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 Holmes Trial Update #21 

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Michael Santos

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As the defense team for Elizabeth Holmes only called several minor witnesses to the stand, her entire defense boils down to Holmes’ own performance on the witness stand. 

This blog reviews the highlights of the government’s cross-examination.

How much the jury credits what Holmes said directly to them will heavily influence the outcome of her trial. Holmes directly denied any intent to mislead investors, patients, or the public.


Trial reports indicate that Holmes’ memory seemed to fail her a lot during her cross-examination. 

Throughout the government’s cross-examination, Holmes said she “couldn’t recall” and “couldn’t remember” events, even when presented with documents aimed at refreshing her memory.

When asked about whether she was the one who gave exaggerated financial projections to investors considering Theranos, Holmes indicated, “I remember some parts of that conversation, but I don’t remember talking about revenue with them.”

Holmes also didn’t remember when a former Theranos lab employee told Holmes that Theranos wasn’t ready to launch in Walgreens in 2013. Asked if she denied telling the lab employee “that Theranos didn’t have much of a choice, that you have a promise to deliver to the customer,” Holmes’ answer under oath was:

I don’t remember saying that, but that’s something that I could have said.

You just have no memory of it?” the prosecutor asked.

“I don’t,” Holmes answered.

That type of exchange was common between Holmes and the prosecutor asking questions.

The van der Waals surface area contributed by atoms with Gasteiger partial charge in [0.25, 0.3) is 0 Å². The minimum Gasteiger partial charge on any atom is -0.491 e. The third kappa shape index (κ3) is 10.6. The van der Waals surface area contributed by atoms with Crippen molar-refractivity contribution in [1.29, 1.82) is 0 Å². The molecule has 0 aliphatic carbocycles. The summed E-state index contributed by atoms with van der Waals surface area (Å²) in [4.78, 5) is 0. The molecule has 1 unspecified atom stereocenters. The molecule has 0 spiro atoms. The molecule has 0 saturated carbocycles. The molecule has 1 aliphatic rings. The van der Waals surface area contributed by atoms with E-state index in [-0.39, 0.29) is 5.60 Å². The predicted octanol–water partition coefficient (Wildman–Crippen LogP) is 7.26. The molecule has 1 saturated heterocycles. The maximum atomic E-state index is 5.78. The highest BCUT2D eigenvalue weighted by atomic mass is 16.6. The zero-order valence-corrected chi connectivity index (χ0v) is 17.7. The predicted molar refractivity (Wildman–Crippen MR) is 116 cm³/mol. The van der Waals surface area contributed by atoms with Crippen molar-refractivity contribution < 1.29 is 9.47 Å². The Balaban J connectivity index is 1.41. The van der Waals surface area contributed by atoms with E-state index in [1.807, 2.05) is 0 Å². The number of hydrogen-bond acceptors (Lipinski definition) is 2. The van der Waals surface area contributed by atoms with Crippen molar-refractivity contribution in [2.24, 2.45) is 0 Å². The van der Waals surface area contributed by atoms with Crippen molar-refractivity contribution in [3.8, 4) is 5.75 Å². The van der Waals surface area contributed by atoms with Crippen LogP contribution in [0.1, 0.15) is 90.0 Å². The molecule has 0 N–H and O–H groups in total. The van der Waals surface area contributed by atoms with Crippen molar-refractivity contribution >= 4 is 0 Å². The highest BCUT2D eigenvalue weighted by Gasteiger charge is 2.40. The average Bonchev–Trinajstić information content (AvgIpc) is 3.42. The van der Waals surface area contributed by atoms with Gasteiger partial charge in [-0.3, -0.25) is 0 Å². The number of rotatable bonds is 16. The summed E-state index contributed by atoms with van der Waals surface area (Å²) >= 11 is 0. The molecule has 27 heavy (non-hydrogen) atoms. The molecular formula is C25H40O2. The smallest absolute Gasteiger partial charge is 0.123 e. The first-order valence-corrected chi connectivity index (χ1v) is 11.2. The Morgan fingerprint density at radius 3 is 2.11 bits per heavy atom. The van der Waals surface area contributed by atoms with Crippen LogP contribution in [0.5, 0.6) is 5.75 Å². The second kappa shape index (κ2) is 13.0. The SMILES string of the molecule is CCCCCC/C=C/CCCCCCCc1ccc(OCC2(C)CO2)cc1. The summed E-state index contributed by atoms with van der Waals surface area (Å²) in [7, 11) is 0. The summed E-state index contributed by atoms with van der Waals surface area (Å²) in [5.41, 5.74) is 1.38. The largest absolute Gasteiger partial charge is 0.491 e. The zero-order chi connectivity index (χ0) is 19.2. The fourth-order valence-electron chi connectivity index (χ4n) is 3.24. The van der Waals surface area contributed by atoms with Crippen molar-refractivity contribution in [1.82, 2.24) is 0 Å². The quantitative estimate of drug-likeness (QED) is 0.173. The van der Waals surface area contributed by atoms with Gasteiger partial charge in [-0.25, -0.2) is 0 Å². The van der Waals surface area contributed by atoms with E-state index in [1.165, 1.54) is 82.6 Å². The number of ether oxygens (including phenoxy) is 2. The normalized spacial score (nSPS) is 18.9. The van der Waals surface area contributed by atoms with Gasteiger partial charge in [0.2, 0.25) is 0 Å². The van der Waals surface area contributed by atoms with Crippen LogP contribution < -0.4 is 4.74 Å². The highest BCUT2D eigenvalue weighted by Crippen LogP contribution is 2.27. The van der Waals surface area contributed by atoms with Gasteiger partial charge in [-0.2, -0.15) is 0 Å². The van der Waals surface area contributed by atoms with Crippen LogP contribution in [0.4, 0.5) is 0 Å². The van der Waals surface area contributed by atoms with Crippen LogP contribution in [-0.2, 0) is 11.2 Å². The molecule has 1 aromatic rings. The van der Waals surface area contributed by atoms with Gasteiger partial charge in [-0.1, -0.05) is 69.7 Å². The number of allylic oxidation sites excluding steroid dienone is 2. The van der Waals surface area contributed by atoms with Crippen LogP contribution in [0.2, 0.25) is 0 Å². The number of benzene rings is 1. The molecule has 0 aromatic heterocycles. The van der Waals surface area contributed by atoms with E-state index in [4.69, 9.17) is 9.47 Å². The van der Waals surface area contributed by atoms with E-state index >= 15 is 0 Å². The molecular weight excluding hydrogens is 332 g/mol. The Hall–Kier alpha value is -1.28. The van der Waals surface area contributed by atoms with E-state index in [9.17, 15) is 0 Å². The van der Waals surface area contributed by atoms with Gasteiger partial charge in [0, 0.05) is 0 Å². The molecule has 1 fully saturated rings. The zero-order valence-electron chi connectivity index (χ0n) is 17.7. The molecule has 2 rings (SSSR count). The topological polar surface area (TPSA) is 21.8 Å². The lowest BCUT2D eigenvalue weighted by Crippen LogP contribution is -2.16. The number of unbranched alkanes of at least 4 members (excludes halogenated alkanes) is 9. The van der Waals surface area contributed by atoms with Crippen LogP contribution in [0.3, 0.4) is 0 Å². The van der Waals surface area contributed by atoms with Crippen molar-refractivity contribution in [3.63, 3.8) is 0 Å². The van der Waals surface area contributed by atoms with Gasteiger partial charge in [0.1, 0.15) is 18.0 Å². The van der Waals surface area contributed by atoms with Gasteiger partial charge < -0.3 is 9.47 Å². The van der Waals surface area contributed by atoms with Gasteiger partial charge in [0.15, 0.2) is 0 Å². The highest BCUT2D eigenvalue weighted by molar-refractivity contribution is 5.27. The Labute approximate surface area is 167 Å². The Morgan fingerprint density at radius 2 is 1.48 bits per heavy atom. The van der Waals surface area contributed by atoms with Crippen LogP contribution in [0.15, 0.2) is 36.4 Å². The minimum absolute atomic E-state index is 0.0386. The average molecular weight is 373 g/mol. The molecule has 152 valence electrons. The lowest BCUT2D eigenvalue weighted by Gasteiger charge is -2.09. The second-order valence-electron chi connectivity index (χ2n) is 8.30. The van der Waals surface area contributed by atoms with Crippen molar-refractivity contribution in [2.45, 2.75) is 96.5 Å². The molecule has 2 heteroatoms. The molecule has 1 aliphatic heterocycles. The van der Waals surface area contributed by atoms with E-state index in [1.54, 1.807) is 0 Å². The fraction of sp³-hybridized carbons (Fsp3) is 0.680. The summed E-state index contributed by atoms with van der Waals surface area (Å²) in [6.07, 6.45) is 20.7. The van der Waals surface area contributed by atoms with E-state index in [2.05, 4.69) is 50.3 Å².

The main areas prosecutors covered during the cross-examination of Elizabeth Holmes are below.


As expected, the government made extensive use of text messages between Holmes and Balwani to cross-examine Elizabeth Holmes. 

In general, this technique in cross-examination can be very effective because it is harder for a witness to walk away from things they said via text messages and emails, contemporaneously, to people they trust. 

In the Holmes case, the prosecution took the strategy up a notch by having Holmes read aloud intimate text messages between her and Balwani. 

The prosecution chose to use text messages tending to show that, Balwani and Holmes actually enjoyed a close and intimate relationship, contrary to her depiction of abuse and domineering. 

Balwani has denied all allegations of abuse.

Holmes said on direct examination that Balwani sexually and psychologically abused her throughout their decade-long relationship.

Holmes became emotional when reading the text messages prosecutors asked her to read on the witness stand. 

U r God’s tigress and warrior. You are extraordinary,” one 2015 text from Balwani read. “Coming from my tiger means the whole universe to me,” Holmes replied.

Balwani texts Holmes, “Love you, I prayed from the bottom of my heart for you, I have never prayed with this intensity in my life for anything.” 

Holmes responds, “I love this, my nirvana.

 In another exchange in 2015, Balwani writes, “your gods tigress and warrior you’re extraordinary.” Holmes responds, “Coming from my tiger means the whole universe to me.” 

I love you, I worship you,” Balwani writes.  

In closing arguments, prosecutors will tell the jury that Holmes and Balwani expressed love to one another for a good portion of their relationship, with scant evidence of the abuse Holmes now claims. Prosecutors point out that in 12,000 text messages between Holmes and Balwani, the word love appears 594 times. 

Prosecutors hope these text messages undermine Holmes’ claim that the relationship was emotionally and sexually abusive. For a relationship plagued with abuse, Holmes sure did express a lot of love, and Balwani responded with a lot of positive energy towards her.